Job satisfaction is related to the following sub-themes: a good relationship with colleagues, company values, and interesting job content whereas job development is regarded to growth opportunities, sense of ownership, and constant learning. The subtheme “constant learning” changed its position on the final template (Appendix 4, Table 3) due to its belonging of growth opportunities. If you have access to new roles within the company, you will increase your knowledge and have more learning opportunities.
Continuance commitment, defined as the anticipated cost of leaving the organisation, was part of the prior themes but it was removed; it was not represented on the data. Consequently, a different top theme came up: organisational support, which represents the contributions from the company to support and keep employees committed. Their subthemes are accountability, openness and recognised contributions. In the final template, openness became part of accountability because it provides the micro-perspective of accountability concerning the relationship with top management and practices to perform.
Normative commitment, referred to the degree of obligation workers feel towards the firm, was removed not to be represented on the data.
In the initial developing template and the final template, three top themes are explored: job satisfaction, job development, and organisational support. Job satisfaction is founded in the following quotations: “I like it everybody helps (…) we have a great relationship”; “working together is a core embedded value with I find in myself and my company (…)”; “something new that I am working on is the implementation of the new regulation (…)”. Those quotations show how important the relationship between colleagues, shared values with his company, and interesting job content are to be committed. Regarding job development, quotations such as: “Well I would definitely work toward getting in to the managerial side (…)”; “It has many opportunities, a lot to learn, (…) so many different things”; “So the goal itself of the company and my goal is (…) serve the costumer right”. They show that constant learning and growth opportunities as an entity and sense of ownership are the main characteristics to be delighted within the company. Finally, organisational support is founded in quotations such as: “I was able to discuss with my head of the department (…) I do not know if they did consider or take the feedback”; “I feel bad. If I have a choice, I will give my feedback and ideas (…)”. They show that for Harry, it is essential to have the full picture of the company ‘strategy to provide ideas and to have an open relationship and communication with top management.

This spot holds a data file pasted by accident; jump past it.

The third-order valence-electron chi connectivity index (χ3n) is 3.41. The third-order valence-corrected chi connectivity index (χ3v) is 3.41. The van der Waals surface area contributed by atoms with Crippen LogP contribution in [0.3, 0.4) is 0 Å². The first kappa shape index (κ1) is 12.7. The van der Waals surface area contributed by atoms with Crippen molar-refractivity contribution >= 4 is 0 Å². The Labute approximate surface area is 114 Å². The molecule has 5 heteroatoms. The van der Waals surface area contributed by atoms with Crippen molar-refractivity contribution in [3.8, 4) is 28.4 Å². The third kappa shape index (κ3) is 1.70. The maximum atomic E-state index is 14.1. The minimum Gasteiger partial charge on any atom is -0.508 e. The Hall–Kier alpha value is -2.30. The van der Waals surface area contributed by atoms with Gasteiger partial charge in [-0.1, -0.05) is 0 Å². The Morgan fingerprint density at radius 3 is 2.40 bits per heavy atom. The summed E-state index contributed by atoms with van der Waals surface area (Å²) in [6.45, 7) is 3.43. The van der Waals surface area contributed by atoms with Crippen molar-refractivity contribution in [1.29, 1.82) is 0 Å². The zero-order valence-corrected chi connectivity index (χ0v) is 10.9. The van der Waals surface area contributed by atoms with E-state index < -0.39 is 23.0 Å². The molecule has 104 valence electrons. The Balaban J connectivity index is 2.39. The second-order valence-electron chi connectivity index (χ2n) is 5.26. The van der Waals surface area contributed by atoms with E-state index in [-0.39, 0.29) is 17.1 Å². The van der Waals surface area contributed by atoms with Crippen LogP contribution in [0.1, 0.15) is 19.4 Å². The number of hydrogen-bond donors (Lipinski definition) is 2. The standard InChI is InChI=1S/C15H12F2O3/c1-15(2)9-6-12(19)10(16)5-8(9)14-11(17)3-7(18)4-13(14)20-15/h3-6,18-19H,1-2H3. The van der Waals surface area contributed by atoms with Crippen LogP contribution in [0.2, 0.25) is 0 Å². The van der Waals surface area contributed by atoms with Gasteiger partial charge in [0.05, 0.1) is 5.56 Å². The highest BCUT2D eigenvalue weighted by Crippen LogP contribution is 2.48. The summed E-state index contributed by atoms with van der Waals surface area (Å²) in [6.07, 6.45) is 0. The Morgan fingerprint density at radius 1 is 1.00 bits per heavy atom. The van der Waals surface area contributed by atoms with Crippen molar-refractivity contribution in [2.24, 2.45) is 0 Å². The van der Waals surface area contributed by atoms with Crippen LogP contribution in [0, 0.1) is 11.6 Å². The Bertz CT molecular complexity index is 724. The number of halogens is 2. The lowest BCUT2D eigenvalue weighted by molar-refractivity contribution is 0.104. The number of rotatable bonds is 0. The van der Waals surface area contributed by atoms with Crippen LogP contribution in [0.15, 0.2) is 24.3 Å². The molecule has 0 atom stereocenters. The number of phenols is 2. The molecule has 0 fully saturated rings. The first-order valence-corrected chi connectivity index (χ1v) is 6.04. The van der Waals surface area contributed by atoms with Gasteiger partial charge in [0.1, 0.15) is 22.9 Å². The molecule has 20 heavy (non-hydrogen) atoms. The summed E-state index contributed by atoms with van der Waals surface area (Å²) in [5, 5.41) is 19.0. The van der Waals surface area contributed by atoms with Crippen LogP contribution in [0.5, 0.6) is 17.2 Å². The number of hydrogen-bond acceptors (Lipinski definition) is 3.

This section presents the strengths and weaknesses in this study regarding answering the research question and my experience of conducting this interview.
I have not answered my research question due to the lack of information obtained in one interview. My prior themes, in which my research question was based on, were changed. If I had had the possibility of conducting at least ten more interviews, I would have obtained more information from different interviewees, who probably would have provided me with enough data to make my prior themes come up. Thus, the main weakness of this study is the lack of information. Besides, I find difficult to create themes and subthemes, and I have struggled to be objective and let my viewpoint out of the analysis. Hence, qualitative research method allows obtaining much information about the topic of the study, conducting several interviews, which is a strength. However, the subjective of the analysis is one of its main weaknesses.
According to Bryman and Bell (2015, p.397) “in qualitative research, there is a preference for treating theory as something that emerges out of the collection and analysis of data”. From my perspective, even if having flexibility allows you to explore a variety of topics without limitations, qualitative research is not a method for an amateur researcher. I have felt lost without an in-depth literature foundation supporting my research question.
Finally, qualitative research has weaknesses, which can be managed, and strengths. However, as I have not enjoyed the flexibility and I have felt subjective while interpreting the data, quantitative research methods adjust more to my personality and work style.
Appendix 1: Consent form
Appendix 2: Scheduled- interview
- How are you?
- I would like that you tell me about yourself, how old are you? In which company and position are you working, and for how long?
- Why did you decide to work for this company?
- Which organisational values match with yours? Why?
- Can you provide me an example when you implement those values in your daily basic?
- What is the main goal of your company?
- Do you think that you contribute to that goal? Why? How? Can you give me an example?
- Imagine that I am a master student of business analytic, would you recommend me apply for your company?